Book Image

Windows Phone 8 Application Development Essentials

By : Tomasz Szostak
Book Image

Windows Phone 8 Application Development Essentials

By: Tomasz Szostak

Overview of this book

<p>Windows Phone 8 replaces Windows Phone 7 devices with the Windows NT kernel found on many Windows 8 components. Windows 8 will give you more options to develop better and more visually appealing PC and Tablet applications.</p> <p>A practical guide that will show you how you how to create testable MVVM applications keeping in mind the best UI practices. You will learn how to integrate peripheral sensors and social portals like Facebook and Twitter into your applications. This book shows the advantages of using modern patterns instead of the traditional way of programming.</p> <p>Starting with a Windows Phone UI description, the guide then takes you through the world of fast and fluid design guidelines. After that, you will be shown the beauty of C# and MVVM advantages, finishing with clear descriptions of mobile-application integration with peripherals and social media. Clear and well-described examples throughout will help you become a WP8 developer.</p> <p>You will also learn how to test your applications using Unit Test cut dependencies in your methods using Mocks, and use the newest features of C# such as asynchronous methods. If you are more of a designer than a developer, then there is also an explanation on how to create a consistent look and feel for Windows Phone applications.</p>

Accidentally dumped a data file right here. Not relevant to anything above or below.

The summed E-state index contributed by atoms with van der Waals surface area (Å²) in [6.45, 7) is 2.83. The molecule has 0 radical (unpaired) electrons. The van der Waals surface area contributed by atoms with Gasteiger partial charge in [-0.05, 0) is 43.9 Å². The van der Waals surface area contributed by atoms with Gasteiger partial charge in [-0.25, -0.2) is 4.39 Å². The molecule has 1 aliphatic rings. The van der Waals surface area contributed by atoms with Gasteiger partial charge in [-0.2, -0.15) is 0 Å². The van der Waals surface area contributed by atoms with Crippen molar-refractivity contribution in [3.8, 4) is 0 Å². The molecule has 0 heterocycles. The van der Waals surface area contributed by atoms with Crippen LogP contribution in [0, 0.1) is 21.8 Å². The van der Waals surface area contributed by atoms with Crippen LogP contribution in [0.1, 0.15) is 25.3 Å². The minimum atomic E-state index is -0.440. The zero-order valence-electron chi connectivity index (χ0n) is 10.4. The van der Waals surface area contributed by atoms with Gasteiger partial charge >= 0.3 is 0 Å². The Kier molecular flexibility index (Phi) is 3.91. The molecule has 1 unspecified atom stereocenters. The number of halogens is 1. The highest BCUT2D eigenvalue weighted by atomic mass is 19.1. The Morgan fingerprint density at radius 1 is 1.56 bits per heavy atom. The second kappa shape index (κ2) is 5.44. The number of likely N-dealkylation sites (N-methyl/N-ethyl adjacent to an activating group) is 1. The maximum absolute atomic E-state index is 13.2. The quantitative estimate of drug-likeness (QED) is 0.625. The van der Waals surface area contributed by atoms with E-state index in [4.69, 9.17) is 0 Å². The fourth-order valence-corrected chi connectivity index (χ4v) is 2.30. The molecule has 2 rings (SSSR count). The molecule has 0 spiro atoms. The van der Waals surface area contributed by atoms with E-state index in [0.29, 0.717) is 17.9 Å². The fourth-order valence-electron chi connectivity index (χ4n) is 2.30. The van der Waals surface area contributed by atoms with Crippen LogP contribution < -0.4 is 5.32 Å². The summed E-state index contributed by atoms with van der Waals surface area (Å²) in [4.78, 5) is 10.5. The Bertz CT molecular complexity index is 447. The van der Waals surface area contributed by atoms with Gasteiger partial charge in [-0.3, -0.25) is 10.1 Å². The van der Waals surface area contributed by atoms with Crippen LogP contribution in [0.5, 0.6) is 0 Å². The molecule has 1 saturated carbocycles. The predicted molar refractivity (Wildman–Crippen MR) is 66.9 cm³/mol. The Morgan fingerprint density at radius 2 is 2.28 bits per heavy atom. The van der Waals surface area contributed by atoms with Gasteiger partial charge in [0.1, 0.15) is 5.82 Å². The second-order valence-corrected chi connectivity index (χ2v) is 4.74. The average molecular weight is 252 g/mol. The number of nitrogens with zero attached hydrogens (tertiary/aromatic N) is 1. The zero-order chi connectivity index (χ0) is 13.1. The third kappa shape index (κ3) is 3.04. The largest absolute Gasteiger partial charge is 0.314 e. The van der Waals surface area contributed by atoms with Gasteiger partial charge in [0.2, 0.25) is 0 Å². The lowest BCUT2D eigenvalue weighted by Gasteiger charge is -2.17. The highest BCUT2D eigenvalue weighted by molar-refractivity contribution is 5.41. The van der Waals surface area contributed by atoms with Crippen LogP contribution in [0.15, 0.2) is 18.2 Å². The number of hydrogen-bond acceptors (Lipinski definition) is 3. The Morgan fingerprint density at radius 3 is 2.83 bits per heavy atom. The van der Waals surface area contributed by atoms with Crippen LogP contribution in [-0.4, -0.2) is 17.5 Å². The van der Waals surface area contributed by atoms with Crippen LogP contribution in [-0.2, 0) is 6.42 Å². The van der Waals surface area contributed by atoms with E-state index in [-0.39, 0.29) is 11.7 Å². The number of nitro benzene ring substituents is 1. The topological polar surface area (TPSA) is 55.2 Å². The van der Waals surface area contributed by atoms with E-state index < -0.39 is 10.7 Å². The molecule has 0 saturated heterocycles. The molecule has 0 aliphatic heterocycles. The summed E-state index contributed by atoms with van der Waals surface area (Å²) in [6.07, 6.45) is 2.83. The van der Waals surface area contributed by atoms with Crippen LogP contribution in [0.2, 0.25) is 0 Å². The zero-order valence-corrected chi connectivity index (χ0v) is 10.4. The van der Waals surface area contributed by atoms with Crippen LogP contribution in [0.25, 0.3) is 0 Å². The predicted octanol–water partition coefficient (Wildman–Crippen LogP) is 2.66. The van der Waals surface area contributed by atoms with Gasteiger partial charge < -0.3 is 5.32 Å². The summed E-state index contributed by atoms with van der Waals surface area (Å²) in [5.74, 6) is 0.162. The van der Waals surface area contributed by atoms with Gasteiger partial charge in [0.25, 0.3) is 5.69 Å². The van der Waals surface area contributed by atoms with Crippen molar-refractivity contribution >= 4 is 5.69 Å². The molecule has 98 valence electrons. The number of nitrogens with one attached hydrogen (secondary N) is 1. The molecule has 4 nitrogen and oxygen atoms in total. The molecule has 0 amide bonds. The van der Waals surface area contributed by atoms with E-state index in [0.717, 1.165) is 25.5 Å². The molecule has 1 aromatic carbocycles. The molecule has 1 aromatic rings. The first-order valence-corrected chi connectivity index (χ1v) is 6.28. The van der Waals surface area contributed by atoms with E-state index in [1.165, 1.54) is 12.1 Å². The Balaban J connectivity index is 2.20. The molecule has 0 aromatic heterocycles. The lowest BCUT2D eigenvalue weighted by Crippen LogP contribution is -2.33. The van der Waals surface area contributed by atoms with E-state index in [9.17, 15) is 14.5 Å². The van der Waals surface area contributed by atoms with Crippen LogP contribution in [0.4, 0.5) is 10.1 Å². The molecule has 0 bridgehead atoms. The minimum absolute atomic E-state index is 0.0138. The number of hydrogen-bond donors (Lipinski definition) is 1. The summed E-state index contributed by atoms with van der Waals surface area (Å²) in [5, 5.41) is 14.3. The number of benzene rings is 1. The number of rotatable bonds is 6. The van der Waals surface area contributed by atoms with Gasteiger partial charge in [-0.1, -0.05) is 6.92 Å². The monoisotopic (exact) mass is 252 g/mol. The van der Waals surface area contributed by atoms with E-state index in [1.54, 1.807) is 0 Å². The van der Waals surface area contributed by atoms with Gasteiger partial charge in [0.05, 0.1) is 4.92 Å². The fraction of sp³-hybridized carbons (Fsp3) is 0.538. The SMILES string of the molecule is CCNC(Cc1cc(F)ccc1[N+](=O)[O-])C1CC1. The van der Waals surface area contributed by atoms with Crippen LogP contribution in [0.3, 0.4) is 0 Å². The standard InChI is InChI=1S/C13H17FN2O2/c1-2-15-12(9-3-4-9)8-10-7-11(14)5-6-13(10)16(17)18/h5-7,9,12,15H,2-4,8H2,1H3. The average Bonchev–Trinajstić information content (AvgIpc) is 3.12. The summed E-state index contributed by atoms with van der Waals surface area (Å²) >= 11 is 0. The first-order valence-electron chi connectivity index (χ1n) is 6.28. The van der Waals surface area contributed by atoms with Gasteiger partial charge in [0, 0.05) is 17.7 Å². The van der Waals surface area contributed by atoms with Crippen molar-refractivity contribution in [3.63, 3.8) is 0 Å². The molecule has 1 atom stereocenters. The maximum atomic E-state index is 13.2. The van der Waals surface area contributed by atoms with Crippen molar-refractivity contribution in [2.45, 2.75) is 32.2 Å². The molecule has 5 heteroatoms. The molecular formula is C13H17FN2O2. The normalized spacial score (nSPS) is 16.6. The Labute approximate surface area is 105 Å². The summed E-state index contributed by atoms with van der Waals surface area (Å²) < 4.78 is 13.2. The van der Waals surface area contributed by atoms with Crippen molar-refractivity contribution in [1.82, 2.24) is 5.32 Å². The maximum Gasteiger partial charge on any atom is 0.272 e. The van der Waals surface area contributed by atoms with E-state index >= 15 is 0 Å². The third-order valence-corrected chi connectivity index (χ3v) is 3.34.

Table of Contents (12 chapters)

Isolated storage


Isolated storage is a space designed for storing data that is used in an application. Why isolated? Because this piece of memory is available only within an application; other applications don't have access to the items stored in the isolated storage. It means that Windows Phone protects application data from unauthorized access; more importantly, such protection is done automatically. Things that can be written into isolated storage depend only on implementation and the author's ideas and can include:

  • Temporary files, often used as a kind of helper or for saving the state of an application. It worth remembering that such files should be cleaned when they are no longer in use.

  • Images or other media files.

  • Files that are used as storage for data in applications such as serialized XML files or text files.

  • Application local settings.

The preceding image shows how isolated storage resembles a single application; each application has its own storage like this.